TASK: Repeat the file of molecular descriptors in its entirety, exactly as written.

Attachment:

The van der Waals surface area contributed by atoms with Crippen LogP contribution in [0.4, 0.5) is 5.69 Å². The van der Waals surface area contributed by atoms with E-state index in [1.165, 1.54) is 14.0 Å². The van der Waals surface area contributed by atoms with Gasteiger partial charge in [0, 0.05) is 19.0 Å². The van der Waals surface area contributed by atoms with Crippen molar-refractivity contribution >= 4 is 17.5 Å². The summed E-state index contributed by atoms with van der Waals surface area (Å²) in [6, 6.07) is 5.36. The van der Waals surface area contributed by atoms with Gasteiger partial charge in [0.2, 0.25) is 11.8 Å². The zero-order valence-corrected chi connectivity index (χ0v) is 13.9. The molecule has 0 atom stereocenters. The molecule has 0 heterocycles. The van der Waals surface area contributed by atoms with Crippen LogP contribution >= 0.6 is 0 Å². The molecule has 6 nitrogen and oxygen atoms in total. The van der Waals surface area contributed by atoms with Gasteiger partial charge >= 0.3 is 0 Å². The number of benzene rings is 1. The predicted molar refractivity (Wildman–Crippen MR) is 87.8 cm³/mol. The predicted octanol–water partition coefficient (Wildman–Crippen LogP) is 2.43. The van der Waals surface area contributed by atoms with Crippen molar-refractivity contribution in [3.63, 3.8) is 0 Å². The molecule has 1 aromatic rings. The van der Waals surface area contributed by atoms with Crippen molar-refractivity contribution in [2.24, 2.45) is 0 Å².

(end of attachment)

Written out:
The van der Waals surface area contributed by atoms with Crippen LogP contribution in [0.4, 0.5) is 5.69 Å². The van der Waals surface area contributed by atoms with E-state index in [1.165, 1.54) is 14.0 Å². The van der Waals surface area contributed by atoms with Gasteiger partial charge in [0, 0.05) is 19.0 Å². The van der Waals surface area contributed by atoms with Crippen molar-refractivity contribution >= 4 is 17.5 Å². The summed E-state index contributed by atoms with van der Waals surface area (Å²) in [6, 6.07) is 5.36. The van der Waals surface area contributed by atoms with Gasteiger partial charge in [0.2, 0.25) is 11.8 Å². The zero-order valence-corrected chi connectivity index (χ0v) is 13.9. The molecule has 0 atom stereocenters. The molecule has 0 heterocycles. The van der Waals surface area contributed by atoms with Crippen LogP contribution >= 0.6 is 0 Å². The molecule has 6 nitrogen and oxygen atoms in total. The van der Waals surface area contributed by atoms with Gasteiger partial charge >= 0.3 is 0 Å². The number of benzene rings is 1. The predicted molar refractivity (Wildman–Crippen MR) is 87.8 cm³/mol. The predicted octanol–water partition coefficient (Wildman–Crippen LogP) is 2.43. The van der Waals surface area contributed by atoms with Crippen molar-refractivity contribution in [3.63, 3.8) is 0 Å². The molecule has 1 aromatic rings. The van der Waals surface area contributed by atoms with Crippen molar-refractivity contribution in [2.24, 2.45) is 0 Å².